It is well documented that comorbidities predispose adults to serious disease. A question that arises is whether the risk factors are the same for young adults as they are for older adults. Molani et al. investigate this and find that risk factors for serious SARS-CoV-2-related disease differ between these two age groups.

The retrospective study done by Molani et al. examines more than 6900 medical records, correlating the effects of age, comorbidities, and the severity of symptoms from contracting SARS-CoV-2.


Participating patients included individuals who were hospitalized after they received a positive test for SARS-CoV-2 between June 31st to November 15th of 2021. Patients receiving mechanical ventilation were excluded from this study. The sample ranged from 51 hospitals and 1081 clinics in five states. Patients were then divided into two subgroups: younger (age≥18 and<50 years with 1,963 patients), and older (≥50 years with 4,943 patients).

Retrospective study

Molani et al. hypothesized that these age-stratified groups would allow for a proper interpretation of mortality due to SARS-CoV-2, solely based on the patient’s medical background. Some of the factors they analyzed in this study include the patient demographic, medical history, vital signs, and laboratory biomarkers. Due to the varying conditions of each patient they analyzed the group as a whole as well as by age group. This would aid in circumventing differences in chronic illness present before infection, or even vaccination status.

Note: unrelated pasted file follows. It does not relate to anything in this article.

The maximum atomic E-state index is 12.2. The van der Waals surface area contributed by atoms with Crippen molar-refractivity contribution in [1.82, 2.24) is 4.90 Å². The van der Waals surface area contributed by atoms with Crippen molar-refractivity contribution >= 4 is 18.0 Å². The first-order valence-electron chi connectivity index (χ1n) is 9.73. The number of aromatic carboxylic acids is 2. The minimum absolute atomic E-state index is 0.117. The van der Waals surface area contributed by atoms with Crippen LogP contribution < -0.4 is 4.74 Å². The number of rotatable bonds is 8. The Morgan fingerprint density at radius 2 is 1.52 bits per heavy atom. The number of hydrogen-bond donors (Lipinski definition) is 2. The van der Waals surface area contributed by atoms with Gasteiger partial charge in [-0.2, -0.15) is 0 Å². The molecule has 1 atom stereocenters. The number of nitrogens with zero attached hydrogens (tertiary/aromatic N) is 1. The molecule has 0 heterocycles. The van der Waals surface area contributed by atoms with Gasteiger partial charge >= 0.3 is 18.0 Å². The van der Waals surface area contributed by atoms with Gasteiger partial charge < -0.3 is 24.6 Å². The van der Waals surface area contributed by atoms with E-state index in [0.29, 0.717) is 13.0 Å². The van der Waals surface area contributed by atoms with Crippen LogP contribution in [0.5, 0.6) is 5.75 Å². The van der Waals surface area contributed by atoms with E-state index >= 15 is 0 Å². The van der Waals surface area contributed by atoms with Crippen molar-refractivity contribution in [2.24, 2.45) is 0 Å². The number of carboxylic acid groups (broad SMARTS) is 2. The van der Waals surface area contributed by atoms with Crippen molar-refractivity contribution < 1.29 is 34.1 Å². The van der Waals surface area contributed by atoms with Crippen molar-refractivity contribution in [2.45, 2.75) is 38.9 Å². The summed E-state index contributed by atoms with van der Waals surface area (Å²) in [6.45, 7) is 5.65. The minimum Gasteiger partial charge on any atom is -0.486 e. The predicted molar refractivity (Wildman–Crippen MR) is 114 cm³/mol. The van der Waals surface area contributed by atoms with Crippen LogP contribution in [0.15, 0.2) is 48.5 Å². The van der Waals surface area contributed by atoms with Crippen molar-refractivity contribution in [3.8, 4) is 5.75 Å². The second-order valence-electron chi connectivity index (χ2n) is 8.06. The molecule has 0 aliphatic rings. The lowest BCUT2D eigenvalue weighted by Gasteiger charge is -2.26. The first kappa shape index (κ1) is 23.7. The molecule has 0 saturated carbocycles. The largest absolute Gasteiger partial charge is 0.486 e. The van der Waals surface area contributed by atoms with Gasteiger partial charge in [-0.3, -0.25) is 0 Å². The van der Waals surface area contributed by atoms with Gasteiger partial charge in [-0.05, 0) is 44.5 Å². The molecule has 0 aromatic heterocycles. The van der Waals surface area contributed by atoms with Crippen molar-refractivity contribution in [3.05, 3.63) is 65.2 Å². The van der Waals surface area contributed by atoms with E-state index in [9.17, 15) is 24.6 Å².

Model analysis

The three key findings were: 1) risk models are effective at analyzing clinical data, 2) vital signs and laboratory test results at the time of admission are more important in predicting severe COVID-19 symptoms than the presence of comorbidities, 3) the age-stratified models show that the severity of symptoms between young and older people with COVID-19 are different.

Table 1. Demographics and medical conditions among hospitalized patients with COVID-19 by severity.

Statistical analysis revealed new information on how variables that correlate with severe infection or even death due to SARS-CoV-2, differ between the younger and older age groups. For example, Molani et al. found that younger patients with heart comorbidities and high BMI are more likely to suffer from severe symptoms than older patients. Conversely, older patients with existing dementia or vasopressors are more likely to experience severe symptoms from SARS-CoV-2 compared to younger patients (table 1).

Figure 1. Age-stratified models for severe COVID-19 outcomes in hospitalized patients of ages between (a) 18-50 and (b) 50+. HR = heart rate, RR = respiratory rate, GLU = glucose, BMI = body mass index, CA = calcium, SBP = systolic blood pressure, AST = aspartate aminotransferase, CREA = creatinine.

From the analysis, Molani et al. noted that body mass index is a greater indicator of SARS-Cov-2 severity for young people. In fact, it shows no significant correlation for the older population. Molani et al. note that future investigations may involve BMI-stratified models to determine the risks of being underweight or overweight in young adults.

They also found that many comorbidities such as higher AST which leads to liver damage, higher creatinine which impairs kidney function, lower calcium levels, higher age, and high BMI put the younger population at a greater risk for severe Covid-19 symptoms.

Finally, for both young and older patients, it is more effective to check vital signs and run laboratory tests for predictions most of the time, than to rely on comorbidities and patient demographics. 


This study highlights the need for early risk stratification in patients with SARS-CoV-2 for determining the level of care a patient is likely to need. Molani et al. used readily available data such as demographics, vital signs, laboratory tests, and medical history for predicting the severity of SARS-CoV-2 in a patient. As a result, the age-stratified modeling approach provides us with a more holistic understanding of the patients’ risk factors and how this needs to translate to the health care decisions that are made.